Seniors are often sent home from hospitals after joint replacements or other surgical procedures before healing is complete. Since these patients still require medical treatment, doctors usually prescribe home care. Skilled medical professionals like nurses and physical therapists come to patients’ homes and change dressings, administer intravenous pain killers, and help with physical rehabilitation. This type of care is intended to be on a short-term basis and is used to help patients go from hospital care to being able to care for themselves independently. Home care visits usually last for 30 minutes to an hour and may be scheduled once or twice a week or more frequently if needed. Healthcare agencies can supply qualified personnel to meet senior clients’ needs.

P.S. Most insurance plans require prior authorization for home care and may limit the number of visits within a certain time period.


Multiple Sclerosis (MS) is a disease that attacks the central nervous system and often results in numbness, lack of muscle control, fatigue, and blurred vision. There are several forms of the disease, and most of them include periods of remission followed by an increase in debilitating symptoms. As the disease progresses, functional abilities of senior clients can change rapidly within a short period of time. Seniors with severe MS are often faced with the need for in-home caregivers to help them with tasks of daily living. Caregivers need to be especially observant of small day-to-day changes in their senior clients as these changes may signal the onset of worsening symptoms and a need for additional caregiving services.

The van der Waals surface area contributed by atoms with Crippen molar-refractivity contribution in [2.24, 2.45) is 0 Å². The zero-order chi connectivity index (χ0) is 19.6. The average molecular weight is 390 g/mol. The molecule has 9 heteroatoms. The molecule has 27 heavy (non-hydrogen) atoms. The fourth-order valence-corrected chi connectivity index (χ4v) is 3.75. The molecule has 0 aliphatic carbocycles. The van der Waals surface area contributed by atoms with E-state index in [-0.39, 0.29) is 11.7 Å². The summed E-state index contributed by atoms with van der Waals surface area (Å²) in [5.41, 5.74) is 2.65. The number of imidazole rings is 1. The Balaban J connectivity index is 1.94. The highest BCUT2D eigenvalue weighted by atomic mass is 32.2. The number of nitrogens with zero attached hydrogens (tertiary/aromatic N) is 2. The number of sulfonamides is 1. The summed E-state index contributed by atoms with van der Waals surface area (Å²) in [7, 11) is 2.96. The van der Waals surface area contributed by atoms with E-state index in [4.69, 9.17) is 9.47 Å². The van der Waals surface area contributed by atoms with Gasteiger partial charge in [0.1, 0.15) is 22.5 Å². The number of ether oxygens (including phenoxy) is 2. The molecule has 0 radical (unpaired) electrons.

P.S. Both caregivers and patients with multiple sclerosis (MS) can benefit from a support network of people who are experiencing similar issues. The National MS Society can provide support suggestions.